The Midland railway made a condition that, where possible, Scott should use materials from the Midlands – this had several benefits: the hotel would be a showcase for Midland materials and craftsmanship, the materials and supplying companies were more likely to be known to the Midland Railway; all the suppliers would use the railway to bring the materials down to London, creating further income for the railway; admirers of the new hotel might choose to use the same materials or furnishings, generating yet more income from their carriage on the railway.

The Facing bricks used in the construction were from Edward Gripper in Nottinghamshire.

Gripper won the tender not on price alone, but on the ability to keep up a constant supply – so when this proved impossible he used George Tucker in Leicestershire.

The approximate cost of these bricks was one guinea, £1.05p, per thousand.

They are a very hard-faced brick, made from a mixture of Kueper-marl (West Mercia mud) and Pleistocene; this was double-fired in a patented 'Hoffman' kiln which had two ovens, the main one directly fired, the secondary one warmed by the main one was used to pre-fire the moulded mixture.

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Coupled with an unusually thin (5mm) lime mortar this gave a very hard wearing fascia to the building. The secondary and internal bricks were made on site at St. Pancras.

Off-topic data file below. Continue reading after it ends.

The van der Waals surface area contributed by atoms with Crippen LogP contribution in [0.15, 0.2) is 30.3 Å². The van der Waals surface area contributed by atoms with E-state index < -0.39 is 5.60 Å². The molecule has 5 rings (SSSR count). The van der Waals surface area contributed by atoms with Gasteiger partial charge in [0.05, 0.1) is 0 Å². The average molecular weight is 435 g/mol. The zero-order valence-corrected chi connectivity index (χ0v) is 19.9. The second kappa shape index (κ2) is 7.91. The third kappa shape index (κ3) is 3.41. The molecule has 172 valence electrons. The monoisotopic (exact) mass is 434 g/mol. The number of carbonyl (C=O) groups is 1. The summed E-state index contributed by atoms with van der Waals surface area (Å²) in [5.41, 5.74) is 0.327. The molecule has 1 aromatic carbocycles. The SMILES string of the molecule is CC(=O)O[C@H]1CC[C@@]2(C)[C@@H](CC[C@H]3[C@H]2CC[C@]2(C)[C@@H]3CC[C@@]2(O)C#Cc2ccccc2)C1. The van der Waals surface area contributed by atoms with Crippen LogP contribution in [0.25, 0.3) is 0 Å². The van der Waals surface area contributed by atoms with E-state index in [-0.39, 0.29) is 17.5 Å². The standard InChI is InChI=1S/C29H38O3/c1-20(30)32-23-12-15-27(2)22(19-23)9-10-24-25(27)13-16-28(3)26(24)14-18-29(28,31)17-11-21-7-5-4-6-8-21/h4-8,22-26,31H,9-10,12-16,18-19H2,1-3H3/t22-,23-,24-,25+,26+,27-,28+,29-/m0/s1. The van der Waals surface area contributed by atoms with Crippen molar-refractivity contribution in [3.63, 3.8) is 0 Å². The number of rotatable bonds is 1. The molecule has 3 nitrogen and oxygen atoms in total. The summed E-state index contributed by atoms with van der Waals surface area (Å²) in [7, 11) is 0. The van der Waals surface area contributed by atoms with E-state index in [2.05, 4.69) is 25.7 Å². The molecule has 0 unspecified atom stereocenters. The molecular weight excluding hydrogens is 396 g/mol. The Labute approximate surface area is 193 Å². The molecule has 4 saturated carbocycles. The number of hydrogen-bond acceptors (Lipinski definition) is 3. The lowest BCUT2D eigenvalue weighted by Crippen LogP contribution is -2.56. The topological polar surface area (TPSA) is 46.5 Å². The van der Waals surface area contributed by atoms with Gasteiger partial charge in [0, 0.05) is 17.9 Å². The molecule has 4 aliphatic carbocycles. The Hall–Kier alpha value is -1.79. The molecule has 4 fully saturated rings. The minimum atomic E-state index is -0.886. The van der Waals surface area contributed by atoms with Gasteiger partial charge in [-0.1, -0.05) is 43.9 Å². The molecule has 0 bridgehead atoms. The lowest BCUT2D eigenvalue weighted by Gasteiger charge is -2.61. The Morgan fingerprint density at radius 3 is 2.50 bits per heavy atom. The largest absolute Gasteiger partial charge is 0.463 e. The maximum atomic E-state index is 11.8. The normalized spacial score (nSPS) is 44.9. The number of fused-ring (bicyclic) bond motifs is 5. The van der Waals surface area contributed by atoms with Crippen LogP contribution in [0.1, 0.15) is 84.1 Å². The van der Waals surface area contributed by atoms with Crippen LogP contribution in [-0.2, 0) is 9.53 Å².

Unfortunately, the stonework was not quite as hard wearing; carved by masons from the company of Farmer and Brindley, there is Sandstone from Ketton, Ancaster, Mansfield and York.

These were more susceptible to contamination and erosion caused by the London atmosphere, although the hotel later publicised the fact that this location was 'Away from the riven fogs'.

The graduated slate roof tiles were originally from the Groby & Swithland quarry, Leicestershire, (since replaced with Westmoreland green slates in 1993-4).

Welsh slate was used in areas that were out of sight, at the rear (northern) side of the roof.

The granite and lime-stone columns are from other parts of the British Isles; there is granite from Shap near Cumbria and Peterhead in Scotland and Limestone from Cornwall.

Alternating Limestone columns of red from Devonshire and green from Connemara adorn the Grand Coffee lounge.

Fibrous plaster ceiling roses, cornices and skirting along with fireplaces, decoration & lighting were again individually selected by Scott, and approved by the board, but I have been unable to find any common thread or pattern in which he made those selections, except for the fact that all the rooms intended for public use had perforated cornices, to allow ventilation through flues incorporated into the walls.

Where there was more than one ceiling rose in a room or corridor, he used alternating designs.

John Oldrid Scott, the second son of George Gilbert was brought in to assist, mainly with decoration.

At the committee meeting on October 5th 1869 the board resolved 'that Mr Scott be written to, to say that before he orders the fittings for the interiors of the Hotel, the committee would be glad to confer with him on the subject'.

(Minute 1222) This was the start of a pattern of objections to Scott's plans of opulence and the board's desire to save money.

Gillows of Lancaster (known as Waring & Gillows after 1897) were appointed furnishers of the building.

The furniture was often bespoke, including fitted hall cupboards and cabinets (by Jackson & Shaw).

Each floor of bedrooms used different timber for the furnishings.

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The Royal Porcelain Company of Worcestershire was chosen as provider of crockery.

Peyton & Peyton supplied the beds & bedding, Pegler of Leeds the linen, P.C. Osler the glassware and Elkington the plate. D & E Bailey supplied the hardware.

The door locks were by Charles Smith & Sons of Deritend Bridge works, Birmingham.

The door furniture was mainly designed by Scott.